New Orleans’s French Quarter is one of the oldest, and most famous, areas of the Crescent City. Royal Street may not have the notoriety of nearby Bourbon Street, but the history, commerce, and historic significance are similar. Royal Street dates to the 1720s, when New Orleans was a center of French trade. By the late 1700s, the city had fallen under Spanish control. The delicate wrought iron balconies reflect the Spanish influence on New Orleans’ architecture. The 1910 picture shows a streetcar line on Royal Street. By 1948, the city replaced most streetcars in the French Quarter with busses. Today, there is no public transit within the French Quarter section of Royal Street, transit stops are along the outside perimeter. Royal Street is open to automobile traffic during the day, but at night, barricades go up; no vehicles allowed. It becomes a busy pedestrian entertainment, shopping, and tourist corridor.
Tomb of the Unknown Soldier, Paris, France, 1920 and 2016
Under the watch of an eternal flame and the shadow of the Arc de Triomphe, the Tomb of the Unknown Soldier lies as a symbol of the soldiers who died in World War I, never to have a tomb under their own names. The 1920 image shows the ceremony and burial of the solider selected to represent these unnamed fallen. War Minister André Maginot asked Auguste Thin, who guarded the coffins of eight Tomb candidates, to select one for the Tomb. Thin placed a bouquet of lilies on the sixth casket, and the coffin entombed on January 28, 1921. The 2016 image shows the wreaths and other honors still presented at the Tomb. Members of the Committee of the Flame and Association of Veterans re-light the Eternal Flame every evening as the sun sets in memory of those who gave their lives during World War I.
The 2013 image of the United States Capitol is recognizable by millions, the neoclassical façade with the white dome looming toward the sky. As the symbol of United States democracy, and where the Senate and House meet to create the laws that impact people across the country, it is one of the most important buildings for the nation. But in 1846, the building looked quite different. The most noticeable difference is the dome. The original dome, designed by William Thornton in his 1793 design, looked like the dome of Rome’s Pantheon, which particularly pleased third President Thomas Jefferson, a big fan of neoclassical architecture and the Pantheon in particular. The dome as we know it today wasn’t added until the 1860s, when the Capitol was expanded to create wings on the north and south sides of the building. These chambers would house the Senate and House of Representatives.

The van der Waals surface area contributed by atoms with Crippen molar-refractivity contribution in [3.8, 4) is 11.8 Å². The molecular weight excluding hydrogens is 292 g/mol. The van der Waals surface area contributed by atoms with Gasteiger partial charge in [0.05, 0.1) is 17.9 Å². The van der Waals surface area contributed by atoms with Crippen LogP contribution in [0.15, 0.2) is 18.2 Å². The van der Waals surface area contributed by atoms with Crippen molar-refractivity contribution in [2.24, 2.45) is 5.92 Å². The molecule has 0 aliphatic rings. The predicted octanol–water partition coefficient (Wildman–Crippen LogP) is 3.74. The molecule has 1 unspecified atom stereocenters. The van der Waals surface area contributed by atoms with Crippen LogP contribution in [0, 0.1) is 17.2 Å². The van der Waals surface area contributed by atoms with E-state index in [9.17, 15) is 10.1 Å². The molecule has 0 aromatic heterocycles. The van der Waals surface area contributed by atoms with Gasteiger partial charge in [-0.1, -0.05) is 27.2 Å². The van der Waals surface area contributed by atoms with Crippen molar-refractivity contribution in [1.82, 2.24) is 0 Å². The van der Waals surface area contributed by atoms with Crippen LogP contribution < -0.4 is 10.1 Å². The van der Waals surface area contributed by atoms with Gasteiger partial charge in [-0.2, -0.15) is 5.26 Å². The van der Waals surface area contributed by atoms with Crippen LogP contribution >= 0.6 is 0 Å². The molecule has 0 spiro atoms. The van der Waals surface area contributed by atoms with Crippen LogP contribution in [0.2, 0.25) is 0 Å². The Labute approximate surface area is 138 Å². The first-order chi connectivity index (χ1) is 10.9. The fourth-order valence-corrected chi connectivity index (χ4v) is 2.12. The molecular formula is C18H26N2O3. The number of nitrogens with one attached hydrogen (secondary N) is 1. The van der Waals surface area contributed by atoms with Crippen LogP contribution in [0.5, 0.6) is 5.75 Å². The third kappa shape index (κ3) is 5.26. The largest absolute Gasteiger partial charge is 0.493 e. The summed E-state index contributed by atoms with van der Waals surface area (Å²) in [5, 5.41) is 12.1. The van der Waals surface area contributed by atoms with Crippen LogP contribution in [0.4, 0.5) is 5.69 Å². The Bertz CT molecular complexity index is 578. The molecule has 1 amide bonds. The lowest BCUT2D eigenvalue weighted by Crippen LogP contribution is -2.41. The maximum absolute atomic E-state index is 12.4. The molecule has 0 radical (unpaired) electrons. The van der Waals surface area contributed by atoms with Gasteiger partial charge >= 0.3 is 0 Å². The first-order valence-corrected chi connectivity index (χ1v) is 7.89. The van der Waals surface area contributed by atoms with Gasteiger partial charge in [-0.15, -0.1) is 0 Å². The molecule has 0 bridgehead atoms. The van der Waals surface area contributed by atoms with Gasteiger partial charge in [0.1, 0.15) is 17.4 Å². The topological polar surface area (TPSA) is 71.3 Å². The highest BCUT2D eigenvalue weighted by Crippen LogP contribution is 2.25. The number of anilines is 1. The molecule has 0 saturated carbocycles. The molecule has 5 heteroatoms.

Warsaw’s Skyline, a City of Skyscrapers, 2010 and 2020
Although the two images are only ten years apart, they show a dramatic growth in Warsaw, Poland’s skyline. The Palace of Culture and Science, built in the 1950s, is a design that blends the geometric forms of Art Deco with neoclassical elements like colonnades and decoration along the roof lines. In 2010 it was the tallest building in Warsaw. By 2020 other skyscrapers overtook the Palace. The Varso Tower, currently Warsaw’s tallest skyscraper, exceeds the Palace by almost 80 meters (260 feet). More skyscrapers are in the works. Warsaw officials have stated they hope to have more skyscrapers than any other European city, and being the “most modern capital in Europe.” As of 2023, Warsaw has sixty-five skyscrapers already completed or in the works. According to the Council on Tall Buildings and Urban Habitat, it is currently the tallest city in Poland, sixth tallest in Europe, and 100th worldwide.
The Water Temple Pura Ulun Danu Bratan is a 17th century Hindu complex, featuring sculpted gardens and three pagodas. These shrines honor the gods, Brahma, Vishnu, Shiva, and Dewi Danu, goddess of the lake. Vishnu’s pagoda, the tallest at 11 tiers, is dedicated to the god of maintaining balance. A seven-tiered shrine is devoted to Brahma, god of creation. The smallest shrine at only three tiers is dedicated to Shiva, god of destruction and renewal. While the pagodas haven’t changed a great deal, the setting has. The rustic setting from 1933 has been landscaped and turned into a garden. A Buddhist stupa within the complex, which predate the Hindu shrines, is a reminder of the close relationship Buddhism and Hinduism have shared throughout history.